What we know about alleged Pittsburgh synagogue gunman Robert Bowers

The suspect in Saturday's mass shooting at a Pittsburgh synagogue is a 46-year-old local man named Robert Bowers who posted virulent anti-Semitic messages on social media filled with slurs and conspiracy theories.

46-year-old man allegedly posted virulent anti-Semitic messages on social media

Law enforcement officials run with a person on a stretcher at the scene of Saturday's mass shooting at the Tree of Life Congregation in Pittsburgh. (Alexandra Wimley/Pittsburgh Post-Gazette/AP)

The suspect in Saturday's mass shooting at a Pittsburgh synagogue is a 46-year-old man named Robert Bowers who posted virulent anti-Semitic messages on social media filled with slurs and conspiracy theories.

Robert Bowers, 46, was charged late Saturday with 29 federal counts, including weapons offences and hate crimes, following the mass shooting earlier in the day at a synagogue. (Pennsylvania Department of Transportation)

Not long before a gunman burst into the Tree of Life synagogue and opened fire during Shabbat religious services, Bowers posted on chat site Gab.com about the Hebrew Immigrant Aid Society (HIAS), a non-profit that helps refugees and immigrants to the United States.

"HIAS likes to bring invaders in that kill our people. I can't sit by and watch my people get slaughtered. Screw your optics, I'm going in," wrote Bowers, a heavy-set, white man.

The gunman reportedly shouted anti-Semitic phrases during the shooting, which left 11 people dead and six injured, including four police officers.

The suspect, a Pittsburgh resident, was shot and is in fair condition at a hospital, authorities said.

An archived webpage from the social media website Gab shows a posting on Saturday by shooting suspect Bowers. HIAS, the Hebrew Immigrant Aid Society, is a Maryland-based nonprofit group that helps refugees around the world find safety and freedom. (Associated Press)

Critic of diversity

Gab.com said in a statement that when it learned of the shooting suspect's profile on its site, it took "swift and proactive" action to contact law enforcement.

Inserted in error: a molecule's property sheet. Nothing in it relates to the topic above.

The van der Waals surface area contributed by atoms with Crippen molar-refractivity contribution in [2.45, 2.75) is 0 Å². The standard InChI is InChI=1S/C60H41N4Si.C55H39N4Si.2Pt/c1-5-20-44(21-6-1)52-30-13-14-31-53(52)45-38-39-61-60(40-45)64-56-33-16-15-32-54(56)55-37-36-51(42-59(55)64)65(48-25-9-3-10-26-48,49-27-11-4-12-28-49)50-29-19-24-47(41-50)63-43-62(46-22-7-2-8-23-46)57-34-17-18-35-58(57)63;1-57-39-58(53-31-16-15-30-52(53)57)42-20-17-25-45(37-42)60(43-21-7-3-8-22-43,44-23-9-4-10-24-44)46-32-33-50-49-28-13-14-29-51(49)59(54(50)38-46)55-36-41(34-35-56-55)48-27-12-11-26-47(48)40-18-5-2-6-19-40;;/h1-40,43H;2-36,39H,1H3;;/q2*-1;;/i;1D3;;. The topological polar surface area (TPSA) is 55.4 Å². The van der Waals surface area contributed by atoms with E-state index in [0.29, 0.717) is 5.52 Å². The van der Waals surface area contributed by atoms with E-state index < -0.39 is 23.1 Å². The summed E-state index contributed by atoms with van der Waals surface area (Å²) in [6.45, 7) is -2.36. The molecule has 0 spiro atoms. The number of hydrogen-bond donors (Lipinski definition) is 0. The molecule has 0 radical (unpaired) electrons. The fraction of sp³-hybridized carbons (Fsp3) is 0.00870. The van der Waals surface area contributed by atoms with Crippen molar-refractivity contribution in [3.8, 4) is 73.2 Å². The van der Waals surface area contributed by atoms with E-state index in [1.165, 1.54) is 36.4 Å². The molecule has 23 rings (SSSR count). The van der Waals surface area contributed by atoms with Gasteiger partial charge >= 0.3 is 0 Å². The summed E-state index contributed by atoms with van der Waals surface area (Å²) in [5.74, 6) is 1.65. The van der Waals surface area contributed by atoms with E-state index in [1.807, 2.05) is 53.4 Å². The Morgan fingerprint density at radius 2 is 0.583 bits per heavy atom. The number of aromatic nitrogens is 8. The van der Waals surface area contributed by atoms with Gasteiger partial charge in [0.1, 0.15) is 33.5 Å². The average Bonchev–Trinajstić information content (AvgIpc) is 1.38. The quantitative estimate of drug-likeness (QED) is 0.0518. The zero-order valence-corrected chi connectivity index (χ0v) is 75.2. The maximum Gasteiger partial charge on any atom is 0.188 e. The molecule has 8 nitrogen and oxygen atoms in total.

Gab, which promotes itself as a free-speech alternative to the more heavily policed Twitter and has been a popular gathering space for the alt-right, said it backed up the user data and suspended the account, then told the Federal Bureau of Investigation about the data held by the company.

"Gab unequivocally disavows and condemns all acts of terrorism and violence," the company's statement said.

Bowers has an active firearms licence and has made at least six known gun purchases since 1996, a law enforcement official familiar with the investigation told CNN. He did not have a criminal record and was not known to police, law enforcement officials said on Saturday.

An archive of Bowers's Gab posts since he joined the site in January showed an angry, anti-Semitic man who shared messages such as: "Daily Reminder: Diversity means chasing down the last white person."

About a month ago, he posted pictures showing what appeared to the results of his target practice at a shooting range, and a collection of three handguns that he called his "glock family."

Police said the suspect had three handguns and an assault-style rifle at the shooting. It's unclear whether they were the same handguns as the ones in the photo.

From left Cody Murphy, Sabrina Weihrauch and Amanda Godley, all of Pittsburgh, hug after Saturday's massacre. (Andrew Stein/Pittsburgh Post-Gazette/AP)

Bowers, who is a registered voter with "no affiliation" in Allegheny County, Pa., took aim in one post at U.S. President Donald Trump, accusing him of being a "globalist" who did nothing to stop the "infestation" of the United States by Jews.

"For the record, I did not vote for him nor have I owned, worn or even touched a MAGA hat," he wrote. MAGA is an acronym for Make America Great Again that is frequently used by Trump.